Read time: 3m 44s
You therefore must be perfect, as your heavenly Father is perfect. -Matthew 5:48
"I could never be 'perfect' like God is!" you say.
"Well of course not," your friend replies. "What a silly thought! All God is asking is that we do our best. Can you do your best?"
"Yes," you say, "I can do my best."
Hey, quick question... When have you ever done your best!?
Now, you might have "tried a little harder." You might have done something "uncomfortable." You "attempted." You might have even succeeded and hit what you were aiming at. But, "your best"?
Because of sin, we fall short. "Short," as in, "never your best."
Let's say you feel "convicted" to do a good thing, to do something nice. Great.
But did you obey right away? Immediately? Or did you "think about it"? "Pray about it"? Did you weigh the pros-and-cons? Were there a few moments, hours, days, weeks, months, of delay between the prompting and the actual obedience? So, not best.
But did you obey with a good spirit? Were you cheerful when you gave? Were you full of hope that God would work? Did you wonder at all whether they deserved it? Were you conflicted in your motives, like, repaying a favor or trying to earn some conscession? Were you frustrated that they weren't grateful...enough? So, not best.
But did you obey fully, completely? Couldn't you have done more? Couldn't you have been kind a little bit longer, or been a little clearer about your love, or about God's glory? Couldn't you have been more generous? Why did you stop where you did, when you did? Was that all they deserved, all you felt was necessary, or all you could give without really sacrificing anything? So, not best.
But did you obey intelligently, wisely? Did you pray about what would be most effective in serving them? Did you think about the consequences, consider their emotional state, take stock of their circumstances? Did you really have their best interest in mind, or were you just doing the thing that came easily for you? Was it about what they need most, or about making yourself feel better? So, not best.
But did you obey righteously? Did your service truly glorify God? Was it according to His will? Did it strengthen their faith in Christ? Did you pray about it? Did you pray during it? After it? So, not best.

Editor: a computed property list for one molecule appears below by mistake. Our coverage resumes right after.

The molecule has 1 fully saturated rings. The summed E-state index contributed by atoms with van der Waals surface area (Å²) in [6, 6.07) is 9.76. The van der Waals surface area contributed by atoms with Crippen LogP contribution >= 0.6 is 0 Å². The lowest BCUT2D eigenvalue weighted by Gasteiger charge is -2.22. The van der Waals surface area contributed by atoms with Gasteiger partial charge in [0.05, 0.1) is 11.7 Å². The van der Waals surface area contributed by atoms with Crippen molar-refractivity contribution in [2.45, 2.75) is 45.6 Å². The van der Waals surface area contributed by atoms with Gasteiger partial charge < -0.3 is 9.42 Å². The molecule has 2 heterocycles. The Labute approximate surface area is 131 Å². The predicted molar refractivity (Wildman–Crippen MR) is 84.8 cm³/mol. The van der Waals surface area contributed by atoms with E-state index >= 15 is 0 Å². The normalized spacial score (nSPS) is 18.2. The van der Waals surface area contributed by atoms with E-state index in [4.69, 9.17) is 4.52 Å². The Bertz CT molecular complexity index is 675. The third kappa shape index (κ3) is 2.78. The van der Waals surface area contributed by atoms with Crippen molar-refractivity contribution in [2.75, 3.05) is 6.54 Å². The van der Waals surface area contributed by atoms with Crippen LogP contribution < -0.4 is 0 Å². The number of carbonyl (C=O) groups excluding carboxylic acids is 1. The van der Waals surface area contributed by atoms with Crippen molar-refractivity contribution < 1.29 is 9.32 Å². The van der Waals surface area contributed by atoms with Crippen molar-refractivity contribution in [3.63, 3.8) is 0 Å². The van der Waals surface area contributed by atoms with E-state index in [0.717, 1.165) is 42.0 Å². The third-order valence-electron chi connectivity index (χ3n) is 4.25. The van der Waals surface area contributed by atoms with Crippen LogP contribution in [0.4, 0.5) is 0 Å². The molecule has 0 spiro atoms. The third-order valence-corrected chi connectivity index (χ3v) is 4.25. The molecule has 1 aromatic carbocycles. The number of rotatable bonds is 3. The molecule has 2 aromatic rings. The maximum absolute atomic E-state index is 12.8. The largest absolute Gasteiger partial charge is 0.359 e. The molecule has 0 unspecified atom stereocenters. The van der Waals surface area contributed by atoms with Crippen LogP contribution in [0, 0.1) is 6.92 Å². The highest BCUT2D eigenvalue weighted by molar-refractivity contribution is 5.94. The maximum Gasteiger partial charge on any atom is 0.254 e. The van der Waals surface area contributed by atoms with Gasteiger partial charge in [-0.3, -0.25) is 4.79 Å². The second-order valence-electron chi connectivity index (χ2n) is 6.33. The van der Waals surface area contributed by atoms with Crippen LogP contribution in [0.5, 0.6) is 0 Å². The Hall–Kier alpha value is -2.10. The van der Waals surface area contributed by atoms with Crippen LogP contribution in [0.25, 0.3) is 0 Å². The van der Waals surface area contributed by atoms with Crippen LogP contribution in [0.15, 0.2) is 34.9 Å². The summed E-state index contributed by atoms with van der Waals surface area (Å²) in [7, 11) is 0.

Let's be honest. Maybe what we mean by "best" is, "I did all that I care to do, in a way I thought would be minimally successful, without messing up my schedule too badly."
When Jesus says to be "perfect" like our Father is, He didn't mean, "try a little harder."
There's no version of our good works that is untouched by sin, self-interest, weakness, and folly. So, what does "best" even mean? Me with no weakness? No fatigue, hunger, pain? No aging? No brain-fog? No forgetfulness? What fun is that, for God? How can He serve someone so strong? How can He care for someone so tough? How can He show us His glory if we're so blazingly full of our own? "Best" does not mean, "Be so like God that you don't need God or ever look to Him."
For us to be perfect, our "best" selves, in God's eyes, is rather to be so enamored with Him, so pleased by His grace and so in awe of His strength and dumbfounded by His generosity, that we--keeping our eyes on Him, and despite stumbling, being scared, weak, fatigued, and often misguided--we live a little of His kind of life in our lives. It's not our best; it's not very good at all. But God knows who we are, what we're capable of. He knows it's not our best. But to Him, it's perfect. It's what He wants to use to share His glory and love with others. Somehow in our weak-love, His strong-love arrives.
But don't think you're doing your best. Don't think that's all God wants. But also don't think that He wants something more than your best. He wants you. He wants your heart to love Him--both with its broken and happy bits. He wants your strength (and weakness) to love others in a you-like way. Your best Christian life is happening now in real time: growing, learning, trying, failing, loving, healing, etc. Be you. Be you for God.
Let Wall Street, Hollywood, and DC do their "best." Let's you and me walk with the Father. No smoke, no bologna, no "best." Here we are. Here we go.